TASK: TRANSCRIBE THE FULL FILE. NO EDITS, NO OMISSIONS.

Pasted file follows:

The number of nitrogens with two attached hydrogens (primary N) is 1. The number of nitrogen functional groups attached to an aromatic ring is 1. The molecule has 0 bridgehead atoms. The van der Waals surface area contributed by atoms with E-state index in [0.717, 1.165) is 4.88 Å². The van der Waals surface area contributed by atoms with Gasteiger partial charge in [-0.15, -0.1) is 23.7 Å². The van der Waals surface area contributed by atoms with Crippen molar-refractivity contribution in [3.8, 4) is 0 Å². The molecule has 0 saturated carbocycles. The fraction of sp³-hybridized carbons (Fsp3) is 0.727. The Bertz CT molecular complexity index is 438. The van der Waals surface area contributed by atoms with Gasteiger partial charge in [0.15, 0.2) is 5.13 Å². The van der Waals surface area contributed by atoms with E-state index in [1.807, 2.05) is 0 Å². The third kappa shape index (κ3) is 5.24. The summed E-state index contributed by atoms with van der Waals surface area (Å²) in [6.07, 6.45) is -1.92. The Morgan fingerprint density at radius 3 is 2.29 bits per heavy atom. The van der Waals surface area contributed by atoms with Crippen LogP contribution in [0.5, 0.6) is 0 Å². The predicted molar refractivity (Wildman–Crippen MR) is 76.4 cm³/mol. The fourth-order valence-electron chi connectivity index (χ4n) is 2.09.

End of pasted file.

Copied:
The number of nitrogens with two attached hydrogens (primary N) is 1. The number of nitrogen functional groups attached to an aromatic ring is 1. The molecule has 0 bridgehead atoms. The van der Waals surface area contributed by atoms with E-state index in [0.717, 1.165) is 4.88 Å². The van der Waals surface area contributed by atoms with Gasteiger partial charge in [-0.15, -0.1) is 23.7 Å². The van der Waals surface area contributed by atoms with Crippen molar-refractivity contribution in [3.8, 4) is 0 Å². The molecule has 0 saturated carbocycles. The fraction of sp³-hybridized carbons (Fsp3) is 0.727. The Bertz CT molecular complexity index is 438. The van der Waals surface area contributed by atoms with Gasteiger partial charge in [0.15, 0.2) is 5.13 Å². The van der Waals surface area contributed by atoms with E-state index in [1.807, 2.05) is 0 Å². The third kappa shape index (κ3) is 5.24. The summed E-state index contributed by atoms with van der Waals surface area (Å²) in [6.07, 6.45) is -1.92. The Morgan fingerprint density at radius 3 is 2.29 bits per heavy atom. The van der Waals surface area contributed by atoms with Crippen LogP contribution in [0.5, 0.6) is 0 Å². The predicted molar refractivity (Wildman–Crippen MR) is 76.4 cm³/mol. The fourth-order valence-electron chi connectivity index (χ4n) is 2.09.